Richmond resident Jessie Sutherland has been recognized for her work as a social advocate, focusing on poverty, homelessness, reconciliation and the overdose crisis.
Sutherland was one of 20 B.C. residents who received the BC Achievement Foundation’s 2023 Community Award.
Sutherland told the Richmond News her inspiration to fight for social change came from different turning points in her life.
She learned early in life about the importance of having a sense of belonging, having been born into the foster-care system and then adopted.
“I was adopted as an infant, but I have early experiences of feeling pushed out and so that gave me an attunement (to inclusivity). I’ve had to build belonging from the inside out for myself,” she said.
Another turning point was when she arrived in Mali, West Africa for a six-month volunteer placement on the same day Nelson Mandela was freed from prison in 1990.
“So we got off the plane in Bamako, there were parties everywhere. And this euphoria – people were so excited; they wouldn’t even tell us what was going on,” said Sutherland.
The joy was short-lived, however, when she saw pathways between villages getting flooded and villagers dying from tuberculosis while the main roads were being paved to allow international diplomats to travel with ease.
When Sutherland witnessed injustices during the Oka Crisis, she decided to work on issues closer to home.
“That’s when I started working on Indigenous Non-Indigenous relationship building and just (thought), ‘What am I doing gallivanting around the world when there’s so much to clean up back at home?’” she said.
She started by learning how to promote cultural exchange, and she ultimately became an international speaker, trainer and consultant.
Sutherland is now the founder of the organization Intercultural Strategies and the designer of a framework called Belonging Matters, which has been used around the world to encourage diversity and help build stronger communities.
“I am very touched that people took the time to submit the nomination and then to be selected,” said Sutherland, who said she had built up her body of work through trial and error over the years.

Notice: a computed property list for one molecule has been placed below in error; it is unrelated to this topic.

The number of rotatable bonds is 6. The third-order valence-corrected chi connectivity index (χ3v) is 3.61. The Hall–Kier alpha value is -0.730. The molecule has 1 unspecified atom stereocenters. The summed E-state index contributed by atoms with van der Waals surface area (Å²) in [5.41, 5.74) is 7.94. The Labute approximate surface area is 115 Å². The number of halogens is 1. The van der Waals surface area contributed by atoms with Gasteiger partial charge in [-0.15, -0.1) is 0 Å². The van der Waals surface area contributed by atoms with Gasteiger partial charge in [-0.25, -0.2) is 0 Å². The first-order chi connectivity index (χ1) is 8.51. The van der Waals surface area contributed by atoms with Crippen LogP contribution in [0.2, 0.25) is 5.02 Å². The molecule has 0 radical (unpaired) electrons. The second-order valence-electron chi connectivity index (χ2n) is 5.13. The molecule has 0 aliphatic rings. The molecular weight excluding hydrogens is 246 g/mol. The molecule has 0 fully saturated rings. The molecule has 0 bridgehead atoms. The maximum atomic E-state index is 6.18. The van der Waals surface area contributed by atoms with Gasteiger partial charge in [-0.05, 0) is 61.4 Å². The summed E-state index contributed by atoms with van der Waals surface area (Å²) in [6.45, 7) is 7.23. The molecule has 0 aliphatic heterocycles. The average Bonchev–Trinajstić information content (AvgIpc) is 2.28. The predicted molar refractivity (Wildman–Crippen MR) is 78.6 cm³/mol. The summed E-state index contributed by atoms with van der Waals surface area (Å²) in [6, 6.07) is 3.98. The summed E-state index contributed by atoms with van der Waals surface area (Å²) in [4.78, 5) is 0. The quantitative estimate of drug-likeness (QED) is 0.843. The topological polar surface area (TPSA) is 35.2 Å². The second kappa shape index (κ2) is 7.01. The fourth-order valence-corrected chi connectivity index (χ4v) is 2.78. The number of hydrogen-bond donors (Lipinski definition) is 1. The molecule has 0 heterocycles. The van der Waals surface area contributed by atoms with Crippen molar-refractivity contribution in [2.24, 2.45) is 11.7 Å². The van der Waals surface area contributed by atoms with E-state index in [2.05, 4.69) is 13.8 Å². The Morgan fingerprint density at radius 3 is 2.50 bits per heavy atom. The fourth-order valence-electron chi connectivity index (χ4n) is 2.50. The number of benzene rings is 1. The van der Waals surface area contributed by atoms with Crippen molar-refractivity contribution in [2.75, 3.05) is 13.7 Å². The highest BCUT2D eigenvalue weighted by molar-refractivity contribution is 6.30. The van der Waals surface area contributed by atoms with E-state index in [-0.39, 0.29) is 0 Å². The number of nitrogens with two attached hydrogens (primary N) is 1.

Promoting inclusion in Richmond
Although Sutherland’s work takes her all over the world, she decided to move to Richmond almost a decade ago because she enjoyed the diverse community and working with local non-profit organizations. And her parents being Richmond residents may have played a part in her decision as well.
She added that the award reflects the hard work of people and organizations who supported her along the way.
“I am very appreciative of the award, the people who have supported the early days in (the Belonging Matters framework’s) development, and all those who have contributed. For me, it is a testament to our collective work,” said Sutherland.
One of the causes Sutherland worked on in Richmond was addressing the overdose crisis with the Richmond Addictions Services Society, Vancouver Coastal Health and the Richmond community action team.
The team identified one key area that needed to be addressed was the stigma substance users experience in the emergency room.
“The community really rallied and supported this process, and then created opportunities to connect people with lived experience with emergency room folks so that the stigma can be changed,” Sutherland recalled.
She also worked with the city on improving diversity and helped design plans to support the work of organizations such as Richmond Family Place and Richmond Children First, as well as programs such as United Way of BC’s Better at Home program for the city.
“(In) Richmond, there’s opportunities where values can be aligned and people collaborate in really meaningful ways,” said Sutherland.
The annual award celebrates the leadership, dedication and selflessness of individuals in the province.
To learn more about Sutherland’s work, click here.